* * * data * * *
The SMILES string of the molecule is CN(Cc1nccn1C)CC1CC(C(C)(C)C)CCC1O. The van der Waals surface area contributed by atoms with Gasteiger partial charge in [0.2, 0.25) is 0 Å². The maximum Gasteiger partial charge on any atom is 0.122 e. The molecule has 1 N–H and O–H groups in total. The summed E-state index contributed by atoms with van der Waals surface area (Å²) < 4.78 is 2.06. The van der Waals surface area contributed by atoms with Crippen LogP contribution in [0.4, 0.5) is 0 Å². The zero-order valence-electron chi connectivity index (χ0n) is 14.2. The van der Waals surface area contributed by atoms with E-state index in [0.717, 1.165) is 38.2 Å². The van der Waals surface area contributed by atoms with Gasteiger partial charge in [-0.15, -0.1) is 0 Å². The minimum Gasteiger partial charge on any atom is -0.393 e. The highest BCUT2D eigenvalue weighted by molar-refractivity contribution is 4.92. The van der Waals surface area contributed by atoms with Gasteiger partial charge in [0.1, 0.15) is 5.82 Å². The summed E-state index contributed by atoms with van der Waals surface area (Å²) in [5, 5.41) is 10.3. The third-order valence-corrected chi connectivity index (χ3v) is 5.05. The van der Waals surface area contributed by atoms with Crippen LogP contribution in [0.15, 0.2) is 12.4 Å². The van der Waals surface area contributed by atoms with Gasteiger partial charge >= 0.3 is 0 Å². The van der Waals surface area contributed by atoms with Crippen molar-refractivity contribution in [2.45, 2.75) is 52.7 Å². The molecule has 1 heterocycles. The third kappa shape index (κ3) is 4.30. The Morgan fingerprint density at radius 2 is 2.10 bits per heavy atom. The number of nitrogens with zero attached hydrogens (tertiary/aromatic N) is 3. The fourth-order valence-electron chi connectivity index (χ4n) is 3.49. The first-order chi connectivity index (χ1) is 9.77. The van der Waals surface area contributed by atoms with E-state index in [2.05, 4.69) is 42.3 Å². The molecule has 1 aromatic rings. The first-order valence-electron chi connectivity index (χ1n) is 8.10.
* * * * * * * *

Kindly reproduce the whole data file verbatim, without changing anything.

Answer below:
The SMILES string of the molecule is CN(Cc1nccn1C)CC1CC(C(C)(C)C)CCC1O. The van der Waals surface area contributed by atoms with Gasteiger partial charge in [0.2, 0.25) is 0 Å². The maximum Gasteiger partial charge on any atom is 0.122 e. The molecule has 1 N–H and O–H groups in total. The summed E-state index contributed by atoms with van der Waals surface area (Å²) < 4.78 is 2.06. The van der Waals surface area contributed by atoms with Crippen LogP contribution in [0.4, 0.5) is 0 Å². The zero-order valence-electron chi connectivity index (χ0n) is 14.2. The van der Waals surface area contributed by atoms with E-state index in [0.717, 1.165) is 38.2 Å². The van der Waals surface area contributed by atoms with Gasteiger partial charge in [-0.15, -0.1) is 0 Å². The minimum Gasteiger partial charge on any atom is -0.393 e. The highest BCUT2D eigenvalue weighted by molar-refractivity contribution is 4.92. The van der Waals surface area contributed by atoms with Gasteiger partial charge in [0.1, 0.15) is 5.82 Å². The summed E-state index contributed by atoms with van der Waals surface area (Å²) in [5, 5.41) is 10.3. The third-order valence-corrected chi connectivity index (χ3v) is 5.05. The van der Waals surface area contributed by atoms with Crippen LogP contribution in [0.15, 0.2) is 12.4 Å². The van der Waals surface area contributed by atoms with Gasteiger partial charge >= 0.3 is 0 Å². The van der Waals surface area contributed by atoms with Crippen molar-refractivity contribution in [2.45, 2.75) is 52.7 Å². The molecule has 1 heterocycles. The third kappa shape index (κ3) is 4.30. The Morgan fingerprint density at radius 2 is 2.10 bits per heavy atom. The number of nitrogens with zero attached hydrogens (tertiary/aromatic N) is 3. The fourth-order valence-electron chi connectivity index (χ4n) is 3.49. The first-order chi connectivity index (χ1) is 9.77. The van der Waals surface area contributed by atoms with E-state index in [2.05, 4.69) is 42.3 Å². The molecule has 1 aromatic rings. The first-order valence-electron chi connectivity index (χ1n) is 8.10.